A filial daughter cut her own flesh to cure her father of sickness

Ts’een Ting-ming (錢鼎銘), Deputy Governor of Honan, petitions in reference to a dutiful daughter who cut a piece of flesh from her arm, in order to cure her father of his sickness. In the present Holy Dynasty, filial piety rules the Empire, and this doctrine originates in the female sex. The petitioner’s birth place is Tae-tsang (太倉) in the province of Këang-soo (江蘇).

In the district of Chin-yang there lived a daughter remarkable for her filial piety, whose name after her marriage, was Mrs. Wang. In the fifth year of the reign of the Emperor Hëen-fung, this young lady’s father became dangerously ill, and his filial daughter, lighting incense sticks, announced (to the gods) her desire to sacrifice her own body for her father’s sake. After this announcement, her father’s illness increasing, and his physicians being unable to cure him, this filial daughter secretly cut off a piece of flesh from her arm, and putting it into the medicine prescribed, gave it to her father who, on eating it, immediately recovered. Some time afterwards the daughter’s female attendants, perceiving the mark on her arm, questioned her as to the cause and learned from her the facts already stated. There was not a single individual of all those who heard the narrative, who was not struck with amazement.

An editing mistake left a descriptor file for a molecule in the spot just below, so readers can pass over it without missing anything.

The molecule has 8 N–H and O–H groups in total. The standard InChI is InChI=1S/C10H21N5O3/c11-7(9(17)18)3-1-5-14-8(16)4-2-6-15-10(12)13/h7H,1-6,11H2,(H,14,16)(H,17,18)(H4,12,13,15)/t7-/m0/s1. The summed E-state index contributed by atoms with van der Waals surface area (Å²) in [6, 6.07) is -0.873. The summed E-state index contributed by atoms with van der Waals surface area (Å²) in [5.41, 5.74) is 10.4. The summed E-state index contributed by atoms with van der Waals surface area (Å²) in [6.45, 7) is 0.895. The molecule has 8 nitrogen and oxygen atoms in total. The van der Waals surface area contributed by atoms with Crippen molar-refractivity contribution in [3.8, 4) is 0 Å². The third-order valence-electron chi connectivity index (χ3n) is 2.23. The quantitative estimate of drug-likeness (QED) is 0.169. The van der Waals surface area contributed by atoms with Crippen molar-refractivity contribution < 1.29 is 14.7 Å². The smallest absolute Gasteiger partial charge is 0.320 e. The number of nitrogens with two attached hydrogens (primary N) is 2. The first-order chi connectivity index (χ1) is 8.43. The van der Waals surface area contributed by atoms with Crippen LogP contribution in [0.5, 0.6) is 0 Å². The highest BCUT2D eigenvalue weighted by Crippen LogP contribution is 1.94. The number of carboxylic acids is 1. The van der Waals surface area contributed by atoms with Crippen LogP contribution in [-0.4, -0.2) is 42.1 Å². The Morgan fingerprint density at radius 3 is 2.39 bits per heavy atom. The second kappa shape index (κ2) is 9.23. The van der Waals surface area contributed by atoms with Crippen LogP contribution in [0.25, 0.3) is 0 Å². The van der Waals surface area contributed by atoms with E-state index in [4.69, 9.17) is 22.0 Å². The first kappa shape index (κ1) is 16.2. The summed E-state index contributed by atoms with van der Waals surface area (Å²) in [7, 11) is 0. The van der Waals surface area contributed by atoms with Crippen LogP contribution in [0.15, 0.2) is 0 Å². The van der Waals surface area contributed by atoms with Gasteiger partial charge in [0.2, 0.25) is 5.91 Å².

Shortly after this, the young lady was married to a graduate of the first degree, and she faithfully discharged all the duties of married life. In the sixteenth year of the Emperor Hëen-fung (咸豐)in consequence of her excessive grief for the death of her father, she pined away and died in a year after that event; being then only 29 years of age.

The petitioner examined into the case when at home, and could not endure to conceal the facts; and he now prays the Emperor to order, as His Majesty has always done in such cases, that a triumphal arch be erected to the memory of the deceased daughter, in order to make known her filial piety.

The Emperor refers the case to the Board of Rites.

(Peking Gazette, May 21st, 1873)

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